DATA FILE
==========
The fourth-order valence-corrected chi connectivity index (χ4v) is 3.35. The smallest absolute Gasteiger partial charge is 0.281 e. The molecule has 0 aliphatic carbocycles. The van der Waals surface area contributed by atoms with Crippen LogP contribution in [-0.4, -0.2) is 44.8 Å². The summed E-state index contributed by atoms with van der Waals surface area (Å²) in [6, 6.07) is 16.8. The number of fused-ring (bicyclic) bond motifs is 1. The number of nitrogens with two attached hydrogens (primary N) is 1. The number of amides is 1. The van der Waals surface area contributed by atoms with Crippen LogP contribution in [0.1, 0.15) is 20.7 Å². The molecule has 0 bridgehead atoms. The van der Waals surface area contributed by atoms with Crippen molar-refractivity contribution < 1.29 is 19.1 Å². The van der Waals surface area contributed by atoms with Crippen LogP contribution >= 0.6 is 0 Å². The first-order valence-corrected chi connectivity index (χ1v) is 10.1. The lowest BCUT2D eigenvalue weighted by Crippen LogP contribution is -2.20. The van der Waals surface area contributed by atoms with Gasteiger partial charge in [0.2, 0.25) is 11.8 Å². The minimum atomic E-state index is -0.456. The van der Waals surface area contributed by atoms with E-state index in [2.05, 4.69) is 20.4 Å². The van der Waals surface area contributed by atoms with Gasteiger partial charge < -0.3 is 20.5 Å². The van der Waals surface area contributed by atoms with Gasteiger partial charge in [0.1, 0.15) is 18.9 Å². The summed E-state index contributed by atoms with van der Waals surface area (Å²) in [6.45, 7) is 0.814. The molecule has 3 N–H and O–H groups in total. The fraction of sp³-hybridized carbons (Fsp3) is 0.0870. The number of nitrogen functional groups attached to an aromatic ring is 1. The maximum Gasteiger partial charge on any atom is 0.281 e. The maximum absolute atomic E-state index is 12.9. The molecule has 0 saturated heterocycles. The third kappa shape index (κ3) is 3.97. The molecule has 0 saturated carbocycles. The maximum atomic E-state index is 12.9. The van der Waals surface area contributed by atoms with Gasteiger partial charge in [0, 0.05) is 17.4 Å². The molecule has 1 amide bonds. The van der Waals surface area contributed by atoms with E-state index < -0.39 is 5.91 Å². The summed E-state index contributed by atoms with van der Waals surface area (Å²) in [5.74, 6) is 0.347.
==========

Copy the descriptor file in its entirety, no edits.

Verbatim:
The fourth-order valence-corrected chi connectivity index (χ4v) is 3.35. The smallest absolute Gasteiger partial charge is 0.281 e. The molecule has 0 aliphatic carbocycles. The van der Waals surface area contributed by atoms with Crippen LogP contribution in [-0.4, -0.2) is 44.8 Å². The summed E-state index contributed by atoms with van der Waals surface area (Å²) in [6, 6.07) is 16.8. The number of fused-ring (bicyclic) bond motifs is 1. The number of nitrogens with two attached hydrogens (primary N) is 1. The number of amides is 1. The van der Waals surface area contributed by atoms with Crippen LogP contribution in [0.1, 0.15) is 20.7 Å². The molecule has 0 bridgehead atoms. The van der Waals surface area contributed by atoms with Crippen molar-refractivity contribution < 1.29 is 19.1 Å². The van der Waals surface area contributed by atoms with Crippen LogP contribution >= 0.6 is 0 Å². The first-order valence-corrected chi connectivity index (χ1v) is 10.1. The lowest BCUT2D eigenvalue weighted by Crippen LogP contribution is -2.20. The van der Waals surface area contributed by atoms with Gasteiger partial charge in [0.2, 0.25) is 11.8 Å². The minimum atomic E-state index is -0.456. The van der Waals surface area contributed by atoms with E-state index in [2.05, 4.69) is 20.4 Å². The van der Waals surface area contributed by atoms with Gasteiger partial charge < -0.3 is 20.5 Å². The van der Waals surface area contributed by atoms with Gasteiger partial charge in [0.1, 0.15) is 18.9 Å². The summed E-state index contributed by atoms with van der Waals surface area (Å²) in [6.45, 7) is 0.814. The molecule has 3 N–H and O–H groups in total. The fraction of sp³-hybridized carbons (Fsp3) is 0.0870. The number of nitrogen functional groups attached to an aromatic ring is 1. The maximum Gasteiger partial charge on any atom is 0.281 e. The maximum absolute atomic E-state index is 12.9. The molecule has 0 saturated heterocycles. The third kappa shape index (κ3) is 3.97. The molecule has 0 saturated carbocycles. The maximum atomic E-state index is 12.9. The van der Waals surface area contributed by atoms with Gasteiger partial charge in [0, 0.05) is 17.4 Å². The molecule has 1 amide bonds. The van der Waals surface area contributed by atoms with E-state index < -0.39 is 5.91 Å². The summed E-state index contributed by atoms with van der Waals surface area (Å²) in [5.74, 6) is 0.347.